The Most Necessary Philosophical Question: Notes on “What Am I?”

By Adam J. Pearson

According to Xenophon, when Socrates visited the Temple of Delphi, he saw the words ‘γνῶθι σεαυτόν’ – Know yourself – inscribed there. To deeply know yourself, you must know not ‘who’ you are, but ‘what’ you are. For this reason, I say that not “who am I?” but “what am I?” is the deepest, most necessary question we can ask.

Asking this question is the only way to move beyond a cursory look at the surface personality into the realm of what we are more fundamentally. If you devote your time to no other philosophical question, devote your time to this one. The deeper you dive into it, the more intimately you will come to understand the nature not only of your own human individuality, but also of the greater universe on which your human existence depends, and your timeless, eternal nature beyond all form.

Nothing is more fundamental to us than our own being. On this issue, only we can be the authority. Therefore, to get to the heart of the matter, it is not sufficient to simply go on hearsay. It is not enough to say that “others say that I am this…”; this is still mere belief — it does not penetrate into the realm of direct experience. It is not enough to say that biology says I am a physical body; this still needs to be deepened by inquiry. It is not even enough to say that “I am awareness,” as many Eastern and New Age philosophies do; perhaps the truth is deeper even than this. Perhaps there is a truth to us that reaches deeper than words and concepts can express.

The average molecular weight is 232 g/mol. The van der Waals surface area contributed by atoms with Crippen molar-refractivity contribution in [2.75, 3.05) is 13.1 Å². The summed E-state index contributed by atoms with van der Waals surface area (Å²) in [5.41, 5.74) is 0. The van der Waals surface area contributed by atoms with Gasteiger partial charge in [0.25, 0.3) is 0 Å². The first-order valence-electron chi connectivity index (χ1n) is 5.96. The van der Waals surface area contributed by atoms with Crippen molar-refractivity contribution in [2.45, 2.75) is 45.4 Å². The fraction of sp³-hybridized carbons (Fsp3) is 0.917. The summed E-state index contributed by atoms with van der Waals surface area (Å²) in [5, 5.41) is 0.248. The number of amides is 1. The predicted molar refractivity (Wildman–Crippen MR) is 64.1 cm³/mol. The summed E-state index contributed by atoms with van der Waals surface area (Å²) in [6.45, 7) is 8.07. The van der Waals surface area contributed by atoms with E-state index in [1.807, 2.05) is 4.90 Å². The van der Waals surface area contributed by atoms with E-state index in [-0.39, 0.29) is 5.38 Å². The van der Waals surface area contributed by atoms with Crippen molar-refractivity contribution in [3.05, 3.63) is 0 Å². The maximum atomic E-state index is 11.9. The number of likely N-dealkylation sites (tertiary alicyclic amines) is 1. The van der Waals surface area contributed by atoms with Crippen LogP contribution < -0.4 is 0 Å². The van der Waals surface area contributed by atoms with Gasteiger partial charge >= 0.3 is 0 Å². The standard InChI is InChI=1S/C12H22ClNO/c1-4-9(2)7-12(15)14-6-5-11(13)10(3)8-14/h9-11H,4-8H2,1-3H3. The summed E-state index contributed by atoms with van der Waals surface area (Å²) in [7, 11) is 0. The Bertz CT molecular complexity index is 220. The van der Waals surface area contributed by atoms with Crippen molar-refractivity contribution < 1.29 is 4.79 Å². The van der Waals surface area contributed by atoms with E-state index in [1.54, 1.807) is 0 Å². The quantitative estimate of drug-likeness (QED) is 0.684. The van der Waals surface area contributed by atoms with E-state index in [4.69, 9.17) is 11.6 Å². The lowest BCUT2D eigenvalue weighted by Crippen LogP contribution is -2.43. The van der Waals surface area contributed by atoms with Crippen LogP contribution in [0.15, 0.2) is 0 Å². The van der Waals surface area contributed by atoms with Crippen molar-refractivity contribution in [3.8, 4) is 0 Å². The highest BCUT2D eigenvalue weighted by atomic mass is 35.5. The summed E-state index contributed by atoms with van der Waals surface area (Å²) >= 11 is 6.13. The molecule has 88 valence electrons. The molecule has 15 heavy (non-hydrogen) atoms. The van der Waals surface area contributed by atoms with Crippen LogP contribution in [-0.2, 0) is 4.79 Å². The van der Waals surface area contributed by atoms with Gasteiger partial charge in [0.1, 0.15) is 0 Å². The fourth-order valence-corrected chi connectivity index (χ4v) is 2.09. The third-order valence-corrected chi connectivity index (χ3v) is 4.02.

The only way to find out is to look for yourself. This may mean putting aside our current beliefs and opinions at least for so long as we are inquiring into the matter for ourselves. No one can do self-inquiry for us; only we can directly taste who and what we are. The people around you, often from a very well-meaning place, will often try to tell you what you are, to pin you into a role, a particular form, a need you fulfill for them, an economic pawn, or a political vote, but ultimately, no one else is the authority on you. Only you can be. Only you can discover the truth for yourself. Only you have the power to look directly into your own being. Only you can arrive at the truth of the matter as you know it, intimately, from within.

You may find that as you look deeply into your own nature, you are also looking into the nature of all other beings. There is no need to take my or anyone else’s word for it. Look for yourself. I invite you to inquire into this ‘what am I?’ question and see how far it takes you down the rabbit hole of reality.

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